Sleep: Your Hidden Superpower

35% of Americans sleep less than 7 hours per night

How did you sleep last night?

Researchers are beginning to understand the consequences of the sleep-deprived lifestyle. Chronic fatigue, digestive problems, and weight gain are among some of the health issues that can be avoided or improved with more — and better — sleep.

Sleeping Improves Your Mood

Prioritizing sleep could have a positive effect on your mental health.

In 2006, researchers from Harvard Medical School and the University of California conducted a study to determine the effects of a night of sleep deprivation on memory and emotion.

The study subjects who had been sleep-deprived were less able to remember the words they had previously been shown (compared with the group who had slept normally). However, of the words they did recall, they were twice as likely to remember negative words than positive words.

The researchers suggested that lack of sleep may make you twice as likely to form memories of the negative events in your day. This means that chronically under-sleeping may affect your outlook more than you think.

Sleep for Immunity

When it comes to health, is it really a big deal if you don’t get your nightly 8 hours? It could be.

The European Investigation into Cancer and Nutrition (EPIC)-Potsdam study was the first to link “suboptimal sleep” (less than 6 hours per night) and cancer risk. The study found that short sleep was correlated with a higher risk for chronic diseases, including stroke, heart attack, and cancer.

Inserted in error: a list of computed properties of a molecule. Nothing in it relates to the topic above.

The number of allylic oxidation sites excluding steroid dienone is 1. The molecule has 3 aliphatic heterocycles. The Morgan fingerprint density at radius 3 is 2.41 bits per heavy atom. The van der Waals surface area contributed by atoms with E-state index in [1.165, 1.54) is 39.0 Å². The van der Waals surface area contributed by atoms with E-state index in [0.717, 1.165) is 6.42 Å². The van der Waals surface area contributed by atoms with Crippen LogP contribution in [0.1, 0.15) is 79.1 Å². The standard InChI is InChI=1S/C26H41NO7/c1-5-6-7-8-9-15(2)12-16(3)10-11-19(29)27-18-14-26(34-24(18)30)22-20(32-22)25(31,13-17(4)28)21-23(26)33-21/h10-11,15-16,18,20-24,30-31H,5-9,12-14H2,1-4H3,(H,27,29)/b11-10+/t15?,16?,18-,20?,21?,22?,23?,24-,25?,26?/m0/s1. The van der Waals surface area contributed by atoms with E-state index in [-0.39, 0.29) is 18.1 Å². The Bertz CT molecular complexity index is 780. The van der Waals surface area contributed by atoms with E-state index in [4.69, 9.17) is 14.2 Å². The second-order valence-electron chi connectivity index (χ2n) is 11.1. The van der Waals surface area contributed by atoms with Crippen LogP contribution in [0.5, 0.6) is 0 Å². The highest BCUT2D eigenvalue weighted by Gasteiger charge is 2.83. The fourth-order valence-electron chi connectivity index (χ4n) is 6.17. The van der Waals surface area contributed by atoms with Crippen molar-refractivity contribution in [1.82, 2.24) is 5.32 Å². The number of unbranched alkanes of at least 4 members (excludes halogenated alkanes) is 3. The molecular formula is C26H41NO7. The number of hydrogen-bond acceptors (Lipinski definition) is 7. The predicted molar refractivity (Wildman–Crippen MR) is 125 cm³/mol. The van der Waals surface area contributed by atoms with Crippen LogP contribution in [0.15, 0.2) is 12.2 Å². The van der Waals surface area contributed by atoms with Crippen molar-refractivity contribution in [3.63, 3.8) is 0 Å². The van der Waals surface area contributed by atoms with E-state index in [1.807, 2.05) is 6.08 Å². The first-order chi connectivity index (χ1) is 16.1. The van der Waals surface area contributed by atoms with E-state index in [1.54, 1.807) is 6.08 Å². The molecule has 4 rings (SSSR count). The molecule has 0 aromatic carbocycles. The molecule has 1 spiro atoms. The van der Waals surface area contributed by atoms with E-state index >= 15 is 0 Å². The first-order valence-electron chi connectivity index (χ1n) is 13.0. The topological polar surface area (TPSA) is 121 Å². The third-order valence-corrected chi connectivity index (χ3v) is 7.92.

Sleep deprivation can prevent your immune system from functioning optimally. When sleep is reduced, the production of protective antibodies and cytokines — which your body uses to help fight off infection — is lowered, too.

Understand Your Natural Rhythm

If waking up is difficult for you, it’s worth taking a look at your chronotype. Do you naturally rise with the sun (lark) or are you your best self in the evening (owl)?

Much of modern society favors early start times for school and work. Owls, who are pushed out of their optimal sleep window by this lark-oriented scheduling, can find this challenging and may suffer from “social jet lag.” Similarly, larks struggle in countries where late nights are the norm.

If you understand your natural rhythm, you can plan to optimize both your sleeping and waking hours. Knowing the importance of sleep, how can you plan your daily activities to use your natural chronotype as an advantage?